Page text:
To do this, you have to consider:
- Your ideal customer profile (ICP)
- Their specific needs and pain points
- How your product solves those pain points
- What makes your product unique
Map out your brand, product, and customer attributes to create a value proposition that speaks directly to the people who would benefit the most from buying your product (and have the purchasing power to do so).
Ways to Increase Product Value
Shift Value Proposition to Reflect Customer Needs
The issue might not be the product itself, just the messaging. This is often the case when companies are still trying to find their product-market fit — they know who the product helps, they just don’t know what’s the most important value to share with them.
It’s your job to communicate value to customers who, otherwise, know absolutely nothing about your product. If your product value is lacking because you can’t communicate its value properly, you’ll know because your sales conversions will be low.
To shift your value proposition:
- Talk to your customers. Conduct customer interviews to get their feedback on what they find most valuable about your product.
- Identify patterns. Look for common themes in your customer feedback and group them into categories, such as monetary, functional, social, and psychological value.
- Prioritize the most important values. Based on feedback and what you know about your target market, determine which value proposition will resonate best with them.
You don’t need to reinvent the wheel, here. It’s literally as simple as taking the keywords and pain points your customers say over and over again and putting your solution front and center with your proposition.
Change Your Target Market
If you have a decent conversion rate and your sales motion is running smoothly, you know the issue isn’t communicating the value. If your retention rate is low and most customers drop off shortly after onboarding, your product might not be solving the right problem for the market you’re targeting.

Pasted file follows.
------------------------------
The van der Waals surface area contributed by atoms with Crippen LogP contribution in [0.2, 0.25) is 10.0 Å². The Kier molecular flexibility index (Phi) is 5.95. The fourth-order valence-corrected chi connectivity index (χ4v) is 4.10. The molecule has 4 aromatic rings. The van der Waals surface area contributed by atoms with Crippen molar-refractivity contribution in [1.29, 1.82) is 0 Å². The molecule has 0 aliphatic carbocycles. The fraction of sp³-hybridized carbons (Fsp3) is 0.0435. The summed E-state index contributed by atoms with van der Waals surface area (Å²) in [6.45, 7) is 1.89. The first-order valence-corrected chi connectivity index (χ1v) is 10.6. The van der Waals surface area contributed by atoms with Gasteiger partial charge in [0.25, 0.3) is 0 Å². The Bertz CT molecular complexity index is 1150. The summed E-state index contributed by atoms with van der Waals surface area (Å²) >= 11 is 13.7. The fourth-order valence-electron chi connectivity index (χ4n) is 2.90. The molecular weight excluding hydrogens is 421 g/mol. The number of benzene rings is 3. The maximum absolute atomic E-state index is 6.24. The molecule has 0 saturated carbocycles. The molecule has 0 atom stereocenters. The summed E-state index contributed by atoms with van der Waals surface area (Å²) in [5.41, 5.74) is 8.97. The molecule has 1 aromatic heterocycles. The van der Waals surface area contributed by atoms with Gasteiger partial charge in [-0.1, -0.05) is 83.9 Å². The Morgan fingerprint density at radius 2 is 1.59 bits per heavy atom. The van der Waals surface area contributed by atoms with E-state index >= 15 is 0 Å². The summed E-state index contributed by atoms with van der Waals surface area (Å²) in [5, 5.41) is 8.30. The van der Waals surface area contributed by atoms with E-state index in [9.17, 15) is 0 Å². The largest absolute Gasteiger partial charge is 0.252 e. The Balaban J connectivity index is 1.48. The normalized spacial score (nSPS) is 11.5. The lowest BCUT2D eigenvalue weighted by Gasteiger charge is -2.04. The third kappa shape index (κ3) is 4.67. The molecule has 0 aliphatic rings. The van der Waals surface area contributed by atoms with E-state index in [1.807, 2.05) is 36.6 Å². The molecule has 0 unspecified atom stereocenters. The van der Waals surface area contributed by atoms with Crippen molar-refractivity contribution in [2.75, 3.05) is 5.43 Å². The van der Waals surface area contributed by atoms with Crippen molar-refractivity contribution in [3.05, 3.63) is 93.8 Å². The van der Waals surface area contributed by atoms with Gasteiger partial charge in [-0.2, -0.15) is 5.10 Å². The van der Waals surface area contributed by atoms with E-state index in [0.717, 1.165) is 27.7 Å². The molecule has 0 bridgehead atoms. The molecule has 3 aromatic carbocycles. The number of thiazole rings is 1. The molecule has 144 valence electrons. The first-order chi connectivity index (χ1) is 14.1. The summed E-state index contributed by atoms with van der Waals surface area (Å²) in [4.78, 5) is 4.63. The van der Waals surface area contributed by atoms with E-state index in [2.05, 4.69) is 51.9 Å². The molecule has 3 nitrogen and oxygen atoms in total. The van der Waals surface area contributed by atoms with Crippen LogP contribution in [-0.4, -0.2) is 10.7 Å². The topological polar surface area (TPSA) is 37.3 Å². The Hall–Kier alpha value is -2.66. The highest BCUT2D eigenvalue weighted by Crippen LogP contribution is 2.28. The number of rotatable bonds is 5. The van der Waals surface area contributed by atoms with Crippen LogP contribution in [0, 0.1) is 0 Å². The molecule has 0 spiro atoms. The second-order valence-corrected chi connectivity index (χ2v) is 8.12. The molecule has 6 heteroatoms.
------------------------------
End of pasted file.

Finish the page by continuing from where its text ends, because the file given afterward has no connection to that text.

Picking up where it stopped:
Here are some common scenarios where this could apply:
- Your ICP is too broad, and your marketing messaging needs to get more specific.
- You’re targeting too many buyer personas at once.
- You’re going after a market segment that needs a different type of solution or level of support.
In these cases, consider the customers who have stayed with your product.
- What do they have in common?
- What use cases do they share?
- What specific features are they most excited about?
Answering these questions will help you narrow down your customer segments and zero in on the customer attributes that should actually be the basis of your targeting.
Conduct a Competitive Analysis
You are not your competitors, but comparing your product to theirs will help you understand where in the market you fit in. Certain customers will be a better for for a competitor, and the goal of communicating product value should be to weed out as much of those with your messaging and product features as possible.
- Compare features and functionalities. Look at what your competitors offer in terms of tangible value, such as specific features or capabilities.
- Compare messaging. Look at your competitors’ messaging on their landing pages, email campaigns, paid ads, and social media. Consider what makes your product different.
- Analyze the customer experience. Consider how easy it is for customers to interact with your product compared to competitors, including onboarding, training, and customer support.